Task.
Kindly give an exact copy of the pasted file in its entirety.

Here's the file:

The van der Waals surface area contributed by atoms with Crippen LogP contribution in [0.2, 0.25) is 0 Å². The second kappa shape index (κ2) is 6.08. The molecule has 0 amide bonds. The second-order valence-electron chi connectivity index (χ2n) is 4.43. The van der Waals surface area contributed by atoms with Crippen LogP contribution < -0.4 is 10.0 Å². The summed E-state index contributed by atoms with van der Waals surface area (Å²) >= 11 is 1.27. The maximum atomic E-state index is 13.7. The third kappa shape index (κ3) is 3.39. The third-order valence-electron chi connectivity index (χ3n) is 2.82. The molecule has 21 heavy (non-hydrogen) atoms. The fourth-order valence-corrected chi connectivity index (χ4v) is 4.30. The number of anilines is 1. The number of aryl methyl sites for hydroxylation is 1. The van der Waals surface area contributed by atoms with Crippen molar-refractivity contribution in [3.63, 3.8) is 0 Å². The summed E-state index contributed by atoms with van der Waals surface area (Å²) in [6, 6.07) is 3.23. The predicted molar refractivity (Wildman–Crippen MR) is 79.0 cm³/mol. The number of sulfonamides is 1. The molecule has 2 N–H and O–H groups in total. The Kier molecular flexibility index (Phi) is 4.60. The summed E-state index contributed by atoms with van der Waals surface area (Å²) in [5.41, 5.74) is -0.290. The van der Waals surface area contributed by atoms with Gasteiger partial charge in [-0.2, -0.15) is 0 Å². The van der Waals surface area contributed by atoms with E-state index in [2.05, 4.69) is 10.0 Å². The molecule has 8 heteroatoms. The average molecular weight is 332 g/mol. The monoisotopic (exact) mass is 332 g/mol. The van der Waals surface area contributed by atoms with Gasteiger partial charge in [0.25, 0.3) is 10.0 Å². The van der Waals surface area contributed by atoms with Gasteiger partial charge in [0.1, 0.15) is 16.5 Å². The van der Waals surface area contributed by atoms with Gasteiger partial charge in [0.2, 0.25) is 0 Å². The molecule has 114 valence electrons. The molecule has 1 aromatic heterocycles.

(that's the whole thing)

The van der Waals surface area contributed by atoms with Crippen LogP contribution in [0.2, 0.25) is 0 Å². The second kappa shape index (κ2) is 6.08. The molecule has 0 amide bonds. The second-order valence-electron chi connectivity index (χ2n) is 4.43. The van der Waals surface area contributed by atoms with Crippen LogP contribution < -0.4 is 10.0 Å². The summed E-state index contributed by atoms with van der Waals surface area (Å²) >= 11 is 1.27. The maximum atomic E-state index is 13.7. The third kappa shape index (κ3) is 3.39. The third-order valence-electron chi connectivity index (χ3n) is 2.82. The molecule has 21 heavy (non-hydrogen) atoms. The fourth-order valence-corrected chi connectivity index (χ4v) is 4.30. The number of anilines is 1. The number of aryl methyl sites for hydroxylation is 1. The van der Waals surface area contributed by atoms with Crippen molar-refractivity contribution in [3.63, 3.8) is 0 Å². The summed E-state index contributed by atoms with van der Waals surface area (Å²) in [6, 6.07) is 3.23. The predicted molar refractivity (Wildman–Crippen MR) is 79.0 cm³/mol. The number of sulfonamides is 1. The molecule has 2 N–H and O–H groups in total. The Kier molecular flexibility index (Phi) is 4.60. The summed E-state index contributed by atoms with van der Waals surface area (Å²) in [5.41, 5.74) is -0.290. The van der Waals surface area contributed by atoms with Gasteiger partial charge in [-0.2, -0.15) is 0 Å². The van der Waals surface area contributed by atoms with E-state index in [2.05, 4.69) is 10.0 Å². The molecule has 8 heteroatoms. The average molecular weight is 332 g/mol. The monoisotopic (exact) mass is 332 g/mol. The van der Waals surface area contributed by atoms with Gasteiger partial charge in [0.25, 0.3) is 10.0 Å². The van der Waals surface area contributed by atoms with Gasteiger partial charge in [0.1, 0.15) is 16.5 Å². The van der Waals surface area contributed by atoms with Gasteiger partial charge in [0.2, 0.25) is 0 Å². The molecule has 114 valence electrons. The molecule has 1 aromatic heterocycles.